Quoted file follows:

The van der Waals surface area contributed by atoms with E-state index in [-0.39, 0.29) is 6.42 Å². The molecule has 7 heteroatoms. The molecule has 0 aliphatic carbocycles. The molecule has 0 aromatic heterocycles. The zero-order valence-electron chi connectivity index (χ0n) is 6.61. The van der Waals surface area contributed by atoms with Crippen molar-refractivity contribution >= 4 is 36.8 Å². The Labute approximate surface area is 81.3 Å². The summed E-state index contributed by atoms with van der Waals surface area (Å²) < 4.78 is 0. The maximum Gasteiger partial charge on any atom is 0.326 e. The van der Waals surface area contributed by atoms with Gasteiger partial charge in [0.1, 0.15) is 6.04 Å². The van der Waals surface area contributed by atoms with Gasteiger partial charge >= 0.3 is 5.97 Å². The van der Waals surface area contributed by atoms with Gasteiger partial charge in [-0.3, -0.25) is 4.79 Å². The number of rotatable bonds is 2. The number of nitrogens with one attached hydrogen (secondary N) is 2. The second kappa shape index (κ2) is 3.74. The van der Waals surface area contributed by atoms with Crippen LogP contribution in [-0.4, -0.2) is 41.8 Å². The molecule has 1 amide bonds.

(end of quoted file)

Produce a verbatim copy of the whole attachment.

The van der Waals surface area contributed by atoms with E-state index in [-0.39, 0.29) is 6.42 Å². The molecule has 7 heteroatoms. The molecule has 0 aliphatic carbocycles. The molecule has 0 aromatic heterocycles. The zero-order valence-electron chi connectivity index (χ0n) is 6.61. The van der Waals surface area contributed by atoms with Crippen molar-refractivity contribution >= 4 is 36.8 Å². The Labute approximate surface area is 81.3 Å². The summed E-state index contributed by atoms with van der Waals surface area (Å²) < 4.78 is 0. The maximum Gasteiger partial charge on any atom is 0.326 e. The van der Waals surface area contributed by atoms with Gasteiger partial charge in [0.1, 0.15) is 6.04 Å². The van der Waals surface area contributed by atoms with Gasteiger partial charge >= 0.3 is 5.97 Å². The van der Waals surface area contributed by atoms with Gasteiger partial charge in [-0.3, -0.25) is 4.79 Å². The number of rotatable bonds is 2. The number of nitrogens with one attached hydrogen (secondary N) is 2. The second kappa shape index (κ2) is 3.74. The van der Waals surface area contributed by atoms with Crippen LogP contribution in [-0.4, -0.2) is 41.8 Å². The molecule has 1 amide bonds.